Chapter 11 treats the network simplex algorithm, an analogue of the simplex algorithm for linear programming. Chapter 12 on synthesis of networks describes how to construct a network that provides a specified set of flows between its vertices (i.e., if we know, for each pair of vertices, how much flow we want between them, which edges do we have to build, and with what capacities?) Chapter 13 treats algorithms for finding perfect matchings in graphs that are not necessarily bipartite, including Edmonds’ algorithm.

Chapter 14 treats weighted matchings in bipartite graphs, particularly the Hungarian algorithm, along with some background in linear programming, a survey without proofs of weighted matchings in arbitrary graphs, a treatment of the Chinese postman problem, and an application to determining shortest paths in undirected graphs. It concludes with a section on decoding graphical codes. The final chapter 15 treats algorithms for hard problems, focusing on the traveling salesman problem, including lower bounds (relaxations and subgradient optimization), approximation algorithms, upper bounds (heuristics and local search), and some techniques for finding optimal solutions (branch and bound). The book concludes with over 80 pages of solutions to the exercises and a detailed list of references.

Overall, the book’s exposition is efficient and the reader is expected to have a firm background in reading and constructing proofs. It has a decidedly practical bent; for example, it only mentions topics such as graph automorphisms, and states Kuratowski’s Theorem on characterizations of planar graphs in Chapter 1 but refers elsewhere for the proof. The author has taken great care to provide worked-out examples to illustrate the algorithms, often running for several pages, as well as complexity estimates (and references to more efficient implementations when available).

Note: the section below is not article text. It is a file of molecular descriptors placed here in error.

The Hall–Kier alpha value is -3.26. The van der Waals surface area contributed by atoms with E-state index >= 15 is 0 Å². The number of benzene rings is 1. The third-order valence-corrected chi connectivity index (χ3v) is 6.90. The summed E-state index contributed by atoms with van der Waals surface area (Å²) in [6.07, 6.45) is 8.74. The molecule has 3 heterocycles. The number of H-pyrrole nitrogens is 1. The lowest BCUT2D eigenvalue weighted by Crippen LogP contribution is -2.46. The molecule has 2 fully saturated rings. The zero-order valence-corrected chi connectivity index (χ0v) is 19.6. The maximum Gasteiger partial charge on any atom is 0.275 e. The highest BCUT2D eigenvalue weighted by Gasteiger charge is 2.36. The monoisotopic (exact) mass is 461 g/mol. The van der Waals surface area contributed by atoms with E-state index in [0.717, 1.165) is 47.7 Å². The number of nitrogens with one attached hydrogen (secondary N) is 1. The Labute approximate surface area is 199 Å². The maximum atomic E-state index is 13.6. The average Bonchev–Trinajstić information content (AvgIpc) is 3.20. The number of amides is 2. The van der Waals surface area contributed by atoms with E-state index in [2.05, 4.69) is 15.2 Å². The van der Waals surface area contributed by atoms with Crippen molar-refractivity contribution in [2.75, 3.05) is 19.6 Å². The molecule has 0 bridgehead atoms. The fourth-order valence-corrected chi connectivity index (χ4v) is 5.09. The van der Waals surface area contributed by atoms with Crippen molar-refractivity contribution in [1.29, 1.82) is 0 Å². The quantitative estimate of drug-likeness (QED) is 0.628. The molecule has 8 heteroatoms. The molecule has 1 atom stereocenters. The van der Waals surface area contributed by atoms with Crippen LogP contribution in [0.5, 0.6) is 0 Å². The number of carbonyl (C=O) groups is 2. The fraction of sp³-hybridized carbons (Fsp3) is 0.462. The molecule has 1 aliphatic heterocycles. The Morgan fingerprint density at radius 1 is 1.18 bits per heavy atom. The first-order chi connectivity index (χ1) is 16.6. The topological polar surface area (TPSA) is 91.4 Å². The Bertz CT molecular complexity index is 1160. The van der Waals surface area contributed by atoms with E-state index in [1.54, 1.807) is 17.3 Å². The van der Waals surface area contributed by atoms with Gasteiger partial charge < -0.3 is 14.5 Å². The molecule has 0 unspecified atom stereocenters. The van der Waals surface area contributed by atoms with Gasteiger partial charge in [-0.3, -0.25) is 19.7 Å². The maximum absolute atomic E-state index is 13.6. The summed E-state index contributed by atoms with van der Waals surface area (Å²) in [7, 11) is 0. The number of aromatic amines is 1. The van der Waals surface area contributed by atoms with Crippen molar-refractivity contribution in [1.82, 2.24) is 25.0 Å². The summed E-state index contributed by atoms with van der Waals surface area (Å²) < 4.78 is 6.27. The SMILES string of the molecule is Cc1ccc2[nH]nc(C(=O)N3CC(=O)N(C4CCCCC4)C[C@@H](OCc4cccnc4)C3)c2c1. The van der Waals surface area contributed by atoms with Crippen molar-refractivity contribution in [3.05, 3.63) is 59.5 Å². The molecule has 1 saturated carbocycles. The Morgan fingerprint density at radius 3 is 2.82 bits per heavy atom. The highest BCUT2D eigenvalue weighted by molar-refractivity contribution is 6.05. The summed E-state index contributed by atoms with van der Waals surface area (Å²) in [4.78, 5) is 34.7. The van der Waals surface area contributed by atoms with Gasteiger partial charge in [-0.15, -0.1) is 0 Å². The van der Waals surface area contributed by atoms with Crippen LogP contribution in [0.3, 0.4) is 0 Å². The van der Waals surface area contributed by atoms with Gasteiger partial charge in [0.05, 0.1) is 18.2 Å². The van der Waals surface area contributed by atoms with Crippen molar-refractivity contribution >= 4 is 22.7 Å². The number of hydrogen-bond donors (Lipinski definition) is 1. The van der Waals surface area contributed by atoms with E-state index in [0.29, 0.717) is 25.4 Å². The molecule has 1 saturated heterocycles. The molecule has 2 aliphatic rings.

Concrete applications are given for the algorithms, e.g., scheduling project tasks by finding longest paths in a digraph, setting up tournament matchings via graph factorizations, and finding optimal connections in a public transport system via Dijkstra’s algorithm. The graph algorithms are expressed using a Pascal-like pseudo-code, and detailed proofs are given for their correctness. In terms of abstraction, the book lies somewhere between graph theory mathematics texts such as Diestel [D] and computer science algorithms texts such as Cormen-Leiserson-Rivest-Stein [CLRS].

A key strength of this book is the extensive references and commentary on extensions, generalizations, and further results, giving the reader copious pointers on where to pursue topics in further depth. The book is written at a level suitable for advanced mathematics or computer science undergraduates (though the author states that the material has been used even with high school students). I give it a very strong recommendation as an advanced and up-to-date text and reference on combinatorial optimization and applied graph theory.


[D] Diestel, Reinhard, Graph Theory, 4th. ed., New York: Springer-Verlag, 2010. (Previewable online.)

[F] Frank, András, “On Kuhn’s Hungarian Method - A Tribute from Hungary”, TR-2004-14, Egerváry Research Group on Combinatorial Optimization.

[CLRS] Cormen, Thomas, Charles Leiserson, Ronald Rivest, and Clifford Stein, Introduction to Algorithms, 3rd. ed., Cambridge, MA: The MIT Press, 2009.

[S] Schrijver, Alexander, “On the History of Combinatorial Optimization (til 1960)."

Francis Fung is a software engineer at Google. He can be reached at “fyc”, followed by his last name, at “yahoo” followed by “com”.

Date Received: 
Thursday, November 29, 2007
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Dieter Jungnickel
Algorithms and Computation in Mathematics 5
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Francis Fung
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Thursday, May 31, 2012